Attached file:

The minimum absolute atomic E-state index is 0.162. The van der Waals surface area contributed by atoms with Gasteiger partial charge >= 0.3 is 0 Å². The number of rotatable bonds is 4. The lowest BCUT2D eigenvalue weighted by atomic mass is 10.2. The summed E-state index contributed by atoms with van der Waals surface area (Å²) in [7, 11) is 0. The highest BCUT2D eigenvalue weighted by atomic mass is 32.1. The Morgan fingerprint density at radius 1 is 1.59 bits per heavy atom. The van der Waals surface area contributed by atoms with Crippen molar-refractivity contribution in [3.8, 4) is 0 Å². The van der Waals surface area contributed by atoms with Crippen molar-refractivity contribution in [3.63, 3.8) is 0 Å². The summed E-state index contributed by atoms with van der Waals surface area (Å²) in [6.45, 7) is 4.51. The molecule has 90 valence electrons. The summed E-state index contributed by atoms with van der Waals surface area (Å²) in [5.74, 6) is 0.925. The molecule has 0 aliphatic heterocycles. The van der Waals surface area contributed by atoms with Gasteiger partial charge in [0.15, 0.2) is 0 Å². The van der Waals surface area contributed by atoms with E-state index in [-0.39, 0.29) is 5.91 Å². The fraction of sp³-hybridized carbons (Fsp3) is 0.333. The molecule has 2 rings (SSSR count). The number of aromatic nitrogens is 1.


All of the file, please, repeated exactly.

The minimum absolute atomic E-state index is 0.162. The van der Waals surface area contributed by atoms with Gasteiger partial charge >= 0.3 is 0 Å². The number of rotatable bonds is 4. The lowest BCUT2D eigenvalue weighted by atomic mass is 10.2. The summed E-state index contributed by atoms with van der Waals surface area (Å²) in [7, 11) is 0. The highest BCUT2D eigenvalue weighted by atomic mass is 32.1. The Morgan fingerprint density at radius 1 is 1.59 bits per heavy atom. The van der Waals surface area contributed by atoms with Crippen molar-refractivity contribution in [3.8, 4) is 0 Å². The van der Waals surface area contributed by atoms with Crippen molar-refractivity contribution in [3.63, 3.8) is 0 Å². The summed E-state index contributed by atoms with van der Waals surface area (Å²) in [6.45, 7) is 4.51. The molecule has 90 valence electrons. The summed E-state index contributed by atoms with van der Waals surface area (Å²) in [5.74, 6) is 0.925. The molecule has 0 aliphatic heterocycles. The van der Waals surface area contributed by atoms with Gasteiger partial charge in [0.15, 0.2) is 0 Å². The van der Waals surface area contributed by atoms with E-state index in [-0.39, 0.29) is 5.91 Å². The fraction of sp³-hybridized carbons (Fsp3) is 0.333. The molecule has 2 rings (SSSR count). The number of aromatic nitrogens is 1.